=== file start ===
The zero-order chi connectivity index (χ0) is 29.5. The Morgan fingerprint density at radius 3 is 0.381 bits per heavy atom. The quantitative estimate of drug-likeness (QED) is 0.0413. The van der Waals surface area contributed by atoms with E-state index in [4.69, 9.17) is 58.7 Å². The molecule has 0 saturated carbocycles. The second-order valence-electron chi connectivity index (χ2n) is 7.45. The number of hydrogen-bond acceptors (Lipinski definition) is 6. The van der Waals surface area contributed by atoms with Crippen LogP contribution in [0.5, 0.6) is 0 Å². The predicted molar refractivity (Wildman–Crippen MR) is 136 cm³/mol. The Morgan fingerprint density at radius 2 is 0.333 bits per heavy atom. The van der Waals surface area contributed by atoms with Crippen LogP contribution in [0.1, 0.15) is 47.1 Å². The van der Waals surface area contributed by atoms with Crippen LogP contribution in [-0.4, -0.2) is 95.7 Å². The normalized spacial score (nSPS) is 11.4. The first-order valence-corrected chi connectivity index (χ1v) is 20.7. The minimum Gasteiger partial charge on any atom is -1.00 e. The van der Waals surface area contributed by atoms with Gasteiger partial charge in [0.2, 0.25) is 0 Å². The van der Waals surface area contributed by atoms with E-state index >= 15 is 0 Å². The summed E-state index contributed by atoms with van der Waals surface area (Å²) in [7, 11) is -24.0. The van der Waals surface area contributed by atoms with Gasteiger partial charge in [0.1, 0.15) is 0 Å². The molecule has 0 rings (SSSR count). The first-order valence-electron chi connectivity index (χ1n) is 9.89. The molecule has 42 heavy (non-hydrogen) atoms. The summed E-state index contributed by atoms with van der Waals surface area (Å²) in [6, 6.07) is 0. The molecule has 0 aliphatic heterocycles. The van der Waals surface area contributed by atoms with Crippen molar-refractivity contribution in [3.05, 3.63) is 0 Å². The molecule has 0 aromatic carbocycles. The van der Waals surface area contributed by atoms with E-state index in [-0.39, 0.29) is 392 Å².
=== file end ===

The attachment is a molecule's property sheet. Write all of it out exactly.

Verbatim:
The zero-order chi connectivity index (χ0) is 29.5. The Morgan fingerprint density at radius 3 is 0.381 bits per heavy atom. The quantitative estimate of drug-likeness (QED) is 0.0413. The van der Waals surface area contributed by atoms with E-state index in [4.69, 9.17) is 58.7 Å². The molecule has 0 saturated carbocycles. The second-order valence-electron chi connectivity index (χ2n) is 7.45. The number of hydrogen-bond acceptors (Lipinski definition) is 6. The van der Waals surface area contributed by atoms with Crippen LogP contribution in [0.5, 0.6) is 0 Å². The predicted molar refractivity (Wildman–Crippen MR) is 136 cm³/mol. The Morgan fingerprint density at radius 2 is 0.333 bits per heavy atom. The van der Waals surface area contributed by atoms with Crippen LogP contribution in [0.1, 0.15) is 47.1 Å². The van der Waals surface area contributed by atoms with Crippen LogP contribution in [-0.4, -0.2) is 95.7 Å². The normalized spacial score (nSPS) is 11.4. The first-order valence-corrected chi connectivity index (χ1v) is 20.7. The minimum Gasteiger partial charge on any atom is -1.00 e. The van der Waals surface area contributed by atoms with Gasteiger partial charge in [0.2, 0.25) is 0 Å². The van der Waals surface area contributed by atoms with E-state index >= 15 is 0 Å². The summed E-state index contributed by atoms with van der Waals surface area (Å²) in [7, 11) is -24.0. The van der Waals surface area contributed by atoms with Gasteiger partial charge in [0.1, 0.15) is 0 Å². The molecule has 0 rings (SSSR count). The first-order valence-electron chi connectivity index (χ1n) is 9.89. The molecule has 42 heavy (non-hydrogen) atoms. The summed E-state index contributed by atoms with van der Waals surface area (Å²) in [6, 6.07) is 0. The molecule has 0 aliphatic heterocycles. The van der Waals surface area contributed by atoms with Crippen molar-refractivity contribution in [3.05, 3.63) is 0 Å². The molecule has 0 aromatic carbocycles. The van der Waals surface area contributed by atoms with E-state index in [-0.39, 0.29) is 392 Å².